I looked around the site (registration required to see much of anything), and it is the oddest auction setup I've ever seen, for a couple reasons. It's basically designed in such a way as to eliminate all the advantages of a traditional online or brick and mortar auction.

The first thing that makes it odd is the lack of transparency. In an in-person auction, you see what the guy next to you is bidding, and adjust your bidding accordingly. On eBay, you see what the current bid is and how much more you need to bid to beat them. Yes, I realize there is more to eBay than that - the person could have a proxy bid set up, so you may need to bid higher, and many buyers snipe - bid at the last second - so you don't always know how much competition you have or how much they are going to bid.

But the Stouffer's site just has a place to put a bid in. You don't know how much other people are bidding, so you can't adjust your bid according to market prices. You have absolutely no frame of reference. You can't look at previous auctions and see what stuff has sold for so you have an idea of the market price, and you can't look at what the auction is currently going for to incrementally increase your bid. If you won - or lost, you have no idea if it's because you were one point high/low or 1,000.

The other thing that makes it challenging is that you aren't bidding in a recognizable currency. On eBay, if you want to buy a Wii, you know what they sell for in stores and can adjust your bidding accordingly. If you are bidding on a Wii in Stouffer's Points you have no frame of reference - how many points are in a dollar? What is the maximum number of points you should be willing to pay?

I realize there are auctions that mirror the first scenario's lack of transparency - sealed-bid auctions, for example, where potential buyers don't know how much their competitors are bidding. But I can't think of anything comparable to the second.

I haven't bid yet, mostly out of fear that I'm going to blow way too many points. Which is probably silly, since if I don't bid the points go unused, and it's not like if I bid perfectly I can do much with the leftover points. To Stouffer's credit, if you bid and lose, you get your points back, so there isn't any risk. Still, I consider myself an auction veteran, and this system confounds me.

Saturday, April 11, 2009

So many questions....

From the time I turned 18 and went away from college, the amount of time I spent living with the parents went down sharply - I spent the summers before my sophomore and junior year there, but I worked and at one point took night classes, so I didn't see much of them. A few months after graduation, I ended up having to move back in with them - but a few months later, I got wind of an opportunity back in Baltimore, working for my old college. I picked up, moved out, and haven't been back since.

Well, that's not completely true. I'm back several times a year to visit for holidays - including right now for Easter.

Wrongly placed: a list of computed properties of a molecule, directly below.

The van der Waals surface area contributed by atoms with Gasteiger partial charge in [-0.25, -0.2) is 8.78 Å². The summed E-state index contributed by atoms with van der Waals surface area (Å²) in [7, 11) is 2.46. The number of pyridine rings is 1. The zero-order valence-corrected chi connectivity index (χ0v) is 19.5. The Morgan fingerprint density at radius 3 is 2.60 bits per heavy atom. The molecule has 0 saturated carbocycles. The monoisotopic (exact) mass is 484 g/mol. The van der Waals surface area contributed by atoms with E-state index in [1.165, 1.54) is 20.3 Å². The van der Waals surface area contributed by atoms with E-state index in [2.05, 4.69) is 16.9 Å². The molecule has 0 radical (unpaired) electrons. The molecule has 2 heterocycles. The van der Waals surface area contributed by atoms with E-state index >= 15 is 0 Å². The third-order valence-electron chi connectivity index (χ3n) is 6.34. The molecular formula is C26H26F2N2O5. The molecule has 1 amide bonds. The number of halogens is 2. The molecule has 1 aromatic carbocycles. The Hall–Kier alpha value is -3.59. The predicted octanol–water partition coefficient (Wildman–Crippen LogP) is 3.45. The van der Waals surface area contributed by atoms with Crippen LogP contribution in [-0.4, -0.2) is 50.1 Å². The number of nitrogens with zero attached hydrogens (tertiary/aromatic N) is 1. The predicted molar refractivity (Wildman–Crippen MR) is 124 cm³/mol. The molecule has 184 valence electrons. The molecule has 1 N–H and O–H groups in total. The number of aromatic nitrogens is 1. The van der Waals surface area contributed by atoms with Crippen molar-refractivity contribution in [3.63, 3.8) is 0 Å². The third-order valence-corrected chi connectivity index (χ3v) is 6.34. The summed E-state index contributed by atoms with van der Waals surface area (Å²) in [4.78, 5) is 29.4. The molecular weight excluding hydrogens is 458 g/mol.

For the past almost 3 years, I've been completely on my own - own house, no roomates/housemates. I'm chronically single. About the only living thing I have contact with from when I get home to when I leave for work is my cat, and as long as she's got food and occasionally a lap to curl up in, she doesn't really care what I do.

Which makes it kind of weird and annoying to be at the parents, because they do care what I do. I'm chronically being asked questions - when are you getting up? what do you want to eat? what time are you going to bed? are you going anywhere? I'm not used to having to plan things in advance, or answer to anyone. I've been answering most questions with a noncommittal grunt, which probably doesn't help things.

I understand the need to know schedules and the like when you have an extra person temporarily in the household, and I'm probably letting it get to me too much. But after being on your own for a while, you forget the advantages of not having to answer to anyone else, not having to plan the next 3 days worth of meals, wake-up times, and bedtimes in advance.

Of course, this may be part of why I'm chronically single. And if I ever did find someone, would I be willing to answer her questions?

Friday, April 10, 2009

Presenting iAnthony...

I decided to try my hand at another blog. I stole the idea from a few coworkers who were doing similar things. It's a one-photo-a-day site, which I figure I can now take photos for now that I have a shiny new iphone.

presenting iAnthony.

Thursday, April 09, 2009

Easter in scenic NJ...

Well, I'm back in NJ - left a little after 1, was at the parents by 5 or so. It was actually a nice drive - warm enough that I had the windows cracked most of the way, not too much traffic, nice clear skies. It's days like this I actually like driving, although I was kind of paranoid every time I passed a bridge abutment or tree-strewn median that would have made a perfect police hiding spot - I really don't need another ticket on my record.